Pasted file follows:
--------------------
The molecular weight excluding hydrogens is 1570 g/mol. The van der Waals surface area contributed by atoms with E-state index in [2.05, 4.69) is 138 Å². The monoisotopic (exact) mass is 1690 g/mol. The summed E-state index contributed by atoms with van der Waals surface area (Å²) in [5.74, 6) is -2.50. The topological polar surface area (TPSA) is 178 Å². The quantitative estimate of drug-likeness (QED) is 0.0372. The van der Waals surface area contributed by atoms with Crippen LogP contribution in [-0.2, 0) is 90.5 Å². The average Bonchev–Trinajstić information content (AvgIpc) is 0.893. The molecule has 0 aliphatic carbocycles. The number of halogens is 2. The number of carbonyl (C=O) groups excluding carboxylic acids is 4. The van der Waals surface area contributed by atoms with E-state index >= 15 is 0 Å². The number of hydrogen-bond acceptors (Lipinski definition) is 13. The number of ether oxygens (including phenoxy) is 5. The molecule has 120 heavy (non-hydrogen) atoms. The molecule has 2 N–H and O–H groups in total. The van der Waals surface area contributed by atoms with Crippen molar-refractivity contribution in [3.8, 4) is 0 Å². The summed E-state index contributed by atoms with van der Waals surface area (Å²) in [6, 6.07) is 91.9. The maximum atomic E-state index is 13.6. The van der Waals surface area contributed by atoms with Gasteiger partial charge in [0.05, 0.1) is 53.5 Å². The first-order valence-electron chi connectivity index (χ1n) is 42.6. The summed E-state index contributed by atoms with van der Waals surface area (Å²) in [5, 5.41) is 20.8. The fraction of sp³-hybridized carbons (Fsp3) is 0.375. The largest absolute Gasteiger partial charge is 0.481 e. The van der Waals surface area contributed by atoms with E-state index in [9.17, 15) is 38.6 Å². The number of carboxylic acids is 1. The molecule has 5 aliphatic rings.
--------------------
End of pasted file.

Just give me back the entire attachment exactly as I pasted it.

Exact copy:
The molecular weight excluding hydrogens is 1570 g/mol. The van der Waals surface area contributed by atoms with E-state index in [2.05, 4.69) is 138 Å². The monoisotopic (exact) mass is 1690 g/mol. The summed E-state index contributed by atoms with van der Waals surface area (Å²) in [5.74, 6) is -2.50. The topological polar surface area (TPSA) is 178 Å². The quantitative estimate of drug-likeness (QED) is 0.0372. The van der Waals surface area contributed by atoms with Crippen LogP contribution in [-0.2, 0) is 90.5 Å². The average Bonchev–Trinajstić information content (AvgIpc) is 0.893. The molecule has 0 aliphatic carbocycles. The number of halogens is 2. The number of carbonyl (C=O) groups excluding carboxylic acids is 4. The van der Waals surface area contributed by atoms with E-state index >= 15 is 0 Å². The number of hydrogen-bond acceptors (Lipinski definition) is 13. The number of ether oxygens (including phenoxy) is 5. The molecule has 120 heavy (non-hydrogen) atoms. The molecule has 2 N–H and O–H groups in total. The van der Waals surface area contributed by atoms with Crippen molar-refractivity contribution in [3.8, 4) is 0 Å². The summed E-state index contributed by atoms with van der Waals surface area (Å²) in [6, 6.07) is 91.9. The maximum atomic E-state index is 13.6. The van der Waals surface area contributed by atoms with Gasteiger partial charge in [0.05, 0.1) is 53.5 Å². The first-order valence-electron chi connectivity index (χ1n) is 42.6. The summed E-state index contributed by atoms with van der Waals surface area (Å²) in [5, 5.41) is 20.8. The fraction of sp³-hybridized carbons (Fsp3) is 0.375. The largest absolute Gasteiger partial charge is 0.481 e. The van der Waals surface area contributed by atoms with E-state index in [9.17, 15) is 38.6 Å². The number of carboxylic acids is 1. The molecule has 5 aliphatic rings.